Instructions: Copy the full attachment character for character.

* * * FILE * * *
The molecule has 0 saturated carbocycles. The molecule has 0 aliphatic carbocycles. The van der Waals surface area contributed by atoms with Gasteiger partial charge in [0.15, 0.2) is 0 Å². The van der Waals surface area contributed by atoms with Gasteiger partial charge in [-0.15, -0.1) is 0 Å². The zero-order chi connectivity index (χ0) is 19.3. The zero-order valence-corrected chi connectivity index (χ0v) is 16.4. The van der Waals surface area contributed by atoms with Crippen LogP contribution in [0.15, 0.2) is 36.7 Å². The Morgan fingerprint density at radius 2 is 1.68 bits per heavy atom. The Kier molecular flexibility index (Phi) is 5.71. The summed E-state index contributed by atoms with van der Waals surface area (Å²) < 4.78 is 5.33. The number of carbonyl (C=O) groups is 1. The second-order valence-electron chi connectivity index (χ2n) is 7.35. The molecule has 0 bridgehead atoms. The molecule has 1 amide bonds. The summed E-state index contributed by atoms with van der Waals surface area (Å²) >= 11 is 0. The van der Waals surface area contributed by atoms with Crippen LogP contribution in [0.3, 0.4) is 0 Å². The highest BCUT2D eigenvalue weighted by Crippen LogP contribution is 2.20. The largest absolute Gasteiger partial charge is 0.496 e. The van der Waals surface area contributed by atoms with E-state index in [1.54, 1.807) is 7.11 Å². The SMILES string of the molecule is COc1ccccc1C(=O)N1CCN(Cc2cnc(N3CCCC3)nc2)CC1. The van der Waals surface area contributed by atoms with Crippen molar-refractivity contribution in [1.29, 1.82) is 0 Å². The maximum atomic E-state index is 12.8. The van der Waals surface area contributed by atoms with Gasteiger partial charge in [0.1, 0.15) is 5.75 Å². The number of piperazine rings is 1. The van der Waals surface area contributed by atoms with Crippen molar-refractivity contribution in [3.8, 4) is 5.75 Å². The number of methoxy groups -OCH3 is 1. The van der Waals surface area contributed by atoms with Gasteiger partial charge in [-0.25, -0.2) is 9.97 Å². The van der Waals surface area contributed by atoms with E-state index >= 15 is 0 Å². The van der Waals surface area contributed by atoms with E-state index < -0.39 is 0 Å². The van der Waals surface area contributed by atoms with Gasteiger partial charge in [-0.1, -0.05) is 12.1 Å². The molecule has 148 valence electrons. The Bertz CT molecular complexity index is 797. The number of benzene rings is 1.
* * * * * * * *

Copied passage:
The molecule has 0 saturated carbocycles. The molecule has 0 aliphatic carbocycles. The van der Waals surface area contributed by atoms with Gasteiger partial charge in [0.15, 0.2) is 0 Å². The van der Waals surface area contributed by atoms with Gasteiger partial charge in [-0.15, -0.1) is 0 Å². The zero-order chi connectivity index (χ0) is 19.3. The zero-order valence-corrected chi connectivity index (χ0v) is 16.4. The van der Waals surface area contributed by atoms with Crippen LogP contribution in [0.15, 0.2) is 36.7 Å². The Morgan fingerprint density at radius 2 is 1.68 bits per heavy atom. The Kier molecular flexibility index (Phi) is 5.71. The summed E-state index contributed by atoms with van der Waals surface area (Å²) < 4.78 is 5.33. The number of carbonyl (C=O) groups is 1. The second-order valence-electron chi connectivity index (χ2n) is 7.35. The molecule has 0 bridgehead atoms. The molecule has 1 amide bonds. The summed E-state index contributed by atoms with van der Waals surface area (Å²) >= 11 is 0. The van der Waals surface area contributed by atoms with Crippen LogP contribution in [0.3, 0.4) is 0 Å². The highest BCUT2D eigenvalue weighted by Crippen LogP contribution is 2.20. The largest absolute Gasteiger partial charge is 0.496 e. The van der Waals surface area contributed by atoms with E-state index in [1.54, 1.807) is 7.11 Å². The SMILES string of the molecule is COc1ccccc1C(=O)N1CCN(Cc2cnc(N3CCCC3)nc2)CC1. The van der Waals surface area contributed by atoms with Crippen molar-refractivity contribution in [1.29, 1.82) is 0 Å². The maximum atomic E-state index is 12.8. The van der Waals surface area contributed by atoms with Gasteiger partial charge in [0.1, 0.15) is 5.75 Å². The number of piperazine rings is 1. The van der Waals surface area contributed by atoms with Crippen molar-refractivity contribution in [3.8, 4) is 5.75 Å². The number of methoxy groups -OCH3 is 1. The van der Waals surface area contributed by atoms with Gasteiger partial charge in [-0.25, -0.2) is 9.97 Å². The van der Waals surface area contributed by atoms with E-state index >= 15 is 0 Å². The van der Waals surface area contributed by atoms with E-state index < -0.39 is 0 Å². The van der Waals surface area contributed by atoms with Gasteiger partial charge in [-0.1, -0.05) is 12.1 Å². The molecule has 148 valence electrons. The Bertz CT molecular complexity index is 797. The number of benzene rings is 1.